Glass balustrade systems – which one is right for your project?

Glass is a material used in all kinds of structures and projects throughout the home. The reasons are obvious – as a material, it reflects light, making a space appear larger. It also adds the wow factor in so many ways but more importantly, in terms of a balustrade, it provides the safety barrier to an edge without cutting a room or space in half.

Which type?

For the UK customer, there are many versions of the glass balustrade from which to choose but they all fall into two broad categories:

  1. A glass balustrade system that relies on posts
  2. A frameless system, whereby there are no posts but its strength is part of structural glass

Glass balustrades with posts

This kind of system has distinct separate components that all fit together; this reliance on each other creates a chain-effect of strength and resilience.

  • Posts – these are fixed at certain points throughout the chain, providing anchor points of strength in the overall project
  • Glass panels – these are available in various thicknesses and size too and are fixed to the posts
  • Glass clamps – these are the small, essential clamp components that are fixed at certain key points on the panel; these will keep the panel in position, providing the final anchor point of strength to maintain a robust and steady system

There are all kinds of variations possible with this kind of system which is why many people opt for a post glass balustrade system.

Posts can be added at any point in the system, for example, on corners and so on. There are many decisions to be made to create a stunning looking glass balustrade system:

  • Choice of posts, both in terms of materials and size – some projects opt for the clean look of metal posts and handrail, whereas other projects use wooden posts and rails. You can, of course combine the two as well.
  • Frequency of posts – designing this kind of system takes time as you will need to ensure that you have the correct number of posts and in the right places too. Glass panels will vary in size to fit smaller or larger spaces; in the main, however, glass panels tend to be a metre square at their maximum. Anything larger can be not only more difficult to handle but also too heavy and cumbersome.

This system is incredibly stylish and one that suits both internal and external projects.

Frameless glass balustrade systems

frameless glass balustradeThis type of system is considered almost magical in its appeal and look. It seems that huge glass panes with seemingly very little support are able to withstand all kinds of use and pressure. Unlike the other system, there are no posts resulting in a minimal look that many people find decadent and appealing.

In some cases, it is also referred to as structural glass, the reason for which is the change in role that the glass has in this system compared to a system with posts.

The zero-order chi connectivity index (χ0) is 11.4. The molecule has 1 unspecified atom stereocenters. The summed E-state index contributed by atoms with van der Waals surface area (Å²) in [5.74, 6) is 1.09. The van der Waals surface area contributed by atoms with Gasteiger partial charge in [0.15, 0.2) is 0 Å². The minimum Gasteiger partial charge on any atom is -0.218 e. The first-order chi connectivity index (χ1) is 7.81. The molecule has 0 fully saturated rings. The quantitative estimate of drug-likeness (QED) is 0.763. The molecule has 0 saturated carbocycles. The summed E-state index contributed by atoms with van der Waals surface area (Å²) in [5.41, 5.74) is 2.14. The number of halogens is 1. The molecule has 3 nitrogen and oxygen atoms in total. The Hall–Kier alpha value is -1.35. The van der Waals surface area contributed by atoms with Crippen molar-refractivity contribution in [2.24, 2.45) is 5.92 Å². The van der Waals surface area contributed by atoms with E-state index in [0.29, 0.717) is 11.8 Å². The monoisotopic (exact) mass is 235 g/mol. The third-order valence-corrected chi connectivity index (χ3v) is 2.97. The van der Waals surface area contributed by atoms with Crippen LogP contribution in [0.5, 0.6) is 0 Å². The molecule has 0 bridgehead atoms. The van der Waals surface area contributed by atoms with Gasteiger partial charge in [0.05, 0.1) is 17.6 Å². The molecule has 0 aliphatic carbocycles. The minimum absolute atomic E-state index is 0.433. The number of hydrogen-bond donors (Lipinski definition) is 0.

In a post supported system, the glass acts as a panel. Although strong and an important structural component, it is not the main source of strength or structure. In a frameless system, the glass does act as the structure of the system hence the term ‘structural glass’.

This pressure in a design or building is known as loading; it is the amount of weight and pressure that an object is expected to ensure, both from use but also from providing strength and integrity within the project as a whole.

This load changes; it usually increases as people use the building or a certain part of it, thus the object or material needs to be used in such a way that it has more than enough capability to withstand increased loads.

Frameless glass balustrade systems also bring into play other laws of physics too. Where there is no obvious means of support, the glass will be cantilevered. This means that the fixing or clamps are fixed to the bottom of the glass, which is normally U-shaped, but means the top of the glass can take the load.

This kind of system requires glass that is much thicker, usually around 15mm in thickness and will also be toughened. The glass itself is the barrier, acting too as the load bearing element in the design.

Although frameless, most people opt to have a handrail fitted for additional safety and ease of use. This handrail must have a strength all of its own – for example, should a glass panel break, the handrail must still be able to support its own weight and that of people using it. The same is true of when the handrail passes over a gap in the glass panels.

Some manufacturers are now making frameless glass balustrade systems without a handrail. As long as the correct thickness of glass is used and it is laminated, this will truly be a fabulous use of glass.

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